Italian designers Paolo Ulian and Moreno Ratti see potential where other designers see only waste. They say that close to 70 percent of marble is never used due to slight, practically invisible imperfections. Their work together reclaims this misfit marble by turning flat tiles into elegant, exacting designs.
A concept behind their works is to cut back on marble waste. They carry that idea one step further by carving their designs using a water jet, maximizing the amount of material they’re able to claim from just one 40 x 40 cm tile. There’s some assembly required with their works, but it’s part of the fun.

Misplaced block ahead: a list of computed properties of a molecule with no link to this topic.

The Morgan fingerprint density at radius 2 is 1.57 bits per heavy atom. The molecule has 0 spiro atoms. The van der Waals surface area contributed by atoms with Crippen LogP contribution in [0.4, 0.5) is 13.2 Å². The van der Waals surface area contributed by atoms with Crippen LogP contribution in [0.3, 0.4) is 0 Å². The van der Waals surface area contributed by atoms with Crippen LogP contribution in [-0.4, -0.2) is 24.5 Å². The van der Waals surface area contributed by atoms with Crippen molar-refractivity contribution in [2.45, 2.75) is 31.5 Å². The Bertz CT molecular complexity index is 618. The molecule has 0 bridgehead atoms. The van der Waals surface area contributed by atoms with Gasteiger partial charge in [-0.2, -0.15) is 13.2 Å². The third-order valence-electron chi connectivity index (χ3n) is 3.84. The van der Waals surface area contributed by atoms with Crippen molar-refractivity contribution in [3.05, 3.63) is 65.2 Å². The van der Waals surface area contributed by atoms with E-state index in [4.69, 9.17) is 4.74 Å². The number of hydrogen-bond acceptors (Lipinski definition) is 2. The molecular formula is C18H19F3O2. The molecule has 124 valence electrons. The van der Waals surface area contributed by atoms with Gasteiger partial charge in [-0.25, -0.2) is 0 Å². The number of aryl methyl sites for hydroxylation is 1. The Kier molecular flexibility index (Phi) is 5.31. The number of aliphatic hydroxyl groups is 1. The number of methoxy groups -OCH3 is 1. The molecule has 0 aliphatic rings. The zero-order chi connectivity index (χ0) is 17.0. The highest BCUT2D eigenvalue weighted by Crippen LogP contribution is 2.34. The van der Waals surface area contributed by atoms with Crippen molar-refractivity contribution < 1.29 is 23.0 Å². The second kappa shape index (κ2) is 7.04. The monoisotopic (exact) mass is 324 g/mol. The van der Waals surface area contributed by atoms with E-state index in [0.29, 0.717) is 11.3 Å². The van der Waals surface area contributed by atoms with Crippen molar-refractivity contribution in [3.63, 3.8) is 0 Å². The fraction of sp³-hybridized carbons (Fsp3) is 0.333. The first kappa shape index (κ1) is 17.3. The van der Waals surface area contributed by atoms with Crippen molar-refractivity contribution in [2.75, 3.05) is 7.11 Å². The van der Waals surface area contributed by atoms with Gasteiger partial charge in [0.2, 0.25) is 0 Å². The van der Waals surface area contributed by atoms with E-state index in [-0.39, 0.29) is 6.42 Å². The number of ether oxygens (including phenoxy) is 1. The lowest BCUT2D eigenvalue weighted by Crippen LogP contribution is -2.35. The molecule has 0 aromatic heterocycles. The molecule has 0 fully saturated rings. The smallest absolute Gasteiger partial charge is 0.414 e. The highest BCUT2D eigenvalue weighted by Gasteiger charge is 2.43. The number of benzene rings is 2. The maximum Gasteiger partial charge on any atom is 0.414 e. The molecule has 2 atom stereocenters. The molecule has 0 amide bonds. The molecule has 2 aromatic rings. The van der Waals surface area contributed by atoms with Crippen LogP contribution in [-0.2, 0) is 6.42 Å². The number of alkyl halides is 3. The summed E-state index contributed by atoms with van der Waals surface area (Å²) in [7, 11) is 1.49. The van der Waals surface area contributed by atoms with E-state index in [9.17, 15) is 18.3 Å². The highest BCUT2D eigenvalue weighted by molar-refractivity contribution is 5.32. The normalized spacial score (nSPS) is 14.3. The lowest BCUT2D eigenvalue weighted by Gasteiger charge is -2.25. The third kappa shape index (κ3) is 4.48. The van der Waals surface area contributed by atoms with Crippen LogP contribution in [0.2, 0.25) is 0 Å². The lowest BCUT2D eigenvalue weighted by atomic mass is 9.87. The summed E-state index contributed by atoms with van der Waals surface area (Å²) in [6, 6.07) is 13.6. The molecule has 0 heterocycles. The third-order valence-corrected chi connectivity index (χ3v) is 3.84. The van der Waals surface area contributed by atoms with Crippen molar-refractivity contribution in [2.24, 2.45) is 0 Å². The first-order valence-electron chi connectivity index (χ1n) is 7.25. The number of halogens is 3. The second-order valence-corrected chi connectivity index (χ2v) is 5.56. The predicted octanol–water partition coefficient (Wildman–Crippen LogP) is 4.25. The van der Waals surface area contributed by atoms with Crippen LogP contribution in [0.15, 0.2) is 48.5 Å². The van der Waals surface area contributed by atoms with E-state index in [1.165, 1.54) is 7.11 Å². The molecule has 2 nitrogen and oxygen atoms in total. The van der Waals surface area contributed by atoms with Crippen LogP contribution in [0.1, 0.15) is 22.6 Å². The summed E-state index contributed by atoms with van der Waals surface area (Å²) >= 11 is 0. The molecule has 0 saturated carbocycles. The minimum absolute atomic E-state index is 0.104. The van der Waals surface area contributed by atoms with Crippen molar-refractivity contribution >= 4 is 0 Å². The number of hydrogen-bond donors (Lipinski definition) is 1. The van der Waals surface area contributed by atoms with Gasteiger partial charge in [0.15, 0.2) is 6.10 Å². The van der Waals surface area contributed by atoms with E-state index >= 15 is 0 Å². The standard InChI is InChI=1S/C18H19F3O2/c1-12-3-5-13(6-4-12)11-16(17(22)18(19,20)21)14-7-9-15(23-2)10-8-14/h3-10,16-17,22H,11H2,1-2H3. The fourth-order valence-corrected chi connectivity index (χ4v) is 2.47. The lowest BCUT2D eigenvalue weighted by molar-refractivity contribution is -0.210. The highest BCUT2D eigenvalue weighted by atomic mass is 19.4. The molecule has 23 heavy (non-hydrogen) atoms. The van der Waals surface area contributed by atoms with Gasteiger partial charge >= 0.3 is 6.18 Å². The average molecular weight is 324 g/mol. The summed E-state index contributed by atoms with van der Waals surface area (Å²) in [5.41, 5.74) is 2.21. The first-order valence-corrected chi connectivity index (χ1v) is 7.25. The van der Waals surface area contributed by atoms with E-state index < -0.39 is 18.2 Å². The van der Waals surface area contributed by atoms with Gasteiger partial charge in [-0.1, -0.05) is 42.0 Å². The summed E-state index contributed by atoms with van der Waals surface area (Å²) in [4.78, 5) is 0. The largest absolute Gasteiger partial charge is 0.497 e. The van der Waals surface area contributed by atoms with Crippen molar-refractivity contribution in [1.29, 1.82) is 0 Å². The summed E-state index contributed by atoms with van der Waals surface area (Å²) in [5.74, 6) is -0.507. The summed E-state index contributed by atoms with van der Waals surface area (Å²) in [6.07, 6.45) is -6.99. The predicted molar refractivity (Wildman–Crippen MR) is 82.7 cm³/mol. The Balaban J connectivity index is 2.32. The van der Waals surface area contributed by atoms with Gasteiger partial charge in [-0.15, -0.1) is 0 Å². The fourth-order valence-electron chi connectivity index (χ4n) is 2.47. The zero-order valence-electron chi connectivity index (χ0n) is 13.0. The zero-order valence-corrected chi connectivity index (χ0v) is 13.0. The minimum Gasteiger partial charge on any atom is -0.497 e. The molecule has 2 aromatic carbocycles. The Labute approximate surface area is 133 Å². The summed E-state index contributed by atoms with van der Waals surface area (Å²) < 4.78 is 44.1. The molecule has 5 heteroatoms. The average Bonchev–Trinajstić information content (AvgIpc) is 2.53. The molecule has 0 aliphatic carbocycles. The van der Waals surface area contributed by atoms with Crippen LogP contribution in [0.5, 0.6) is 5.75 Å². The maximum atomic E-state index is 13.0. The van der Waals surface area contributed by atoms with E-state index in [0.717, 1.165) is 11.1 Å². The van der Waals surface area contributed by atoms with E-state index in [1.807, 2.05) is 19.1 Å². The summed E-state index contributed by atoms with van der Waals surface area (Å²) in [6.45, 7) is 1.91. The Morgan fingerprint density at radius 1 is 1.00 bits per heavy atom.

The designers told Dezeen:
Waste is always the basis of our research, because we would like to live in a world without waste,” Ratti told Dezeen. “We were shocked when we discovered that 70 per cent of marble is wasted, so we set about designing something that could be made from the marble tiles found in dusty warehouses of our craft companies. We set ourselves the challenge of only using a water jet machine to cut and finding a way to simply assemble the pieces without creating any waste.
Surely a good designer should be able to create with a variety of materials. Ulian and Ratti are being both bold and responsible with their work.
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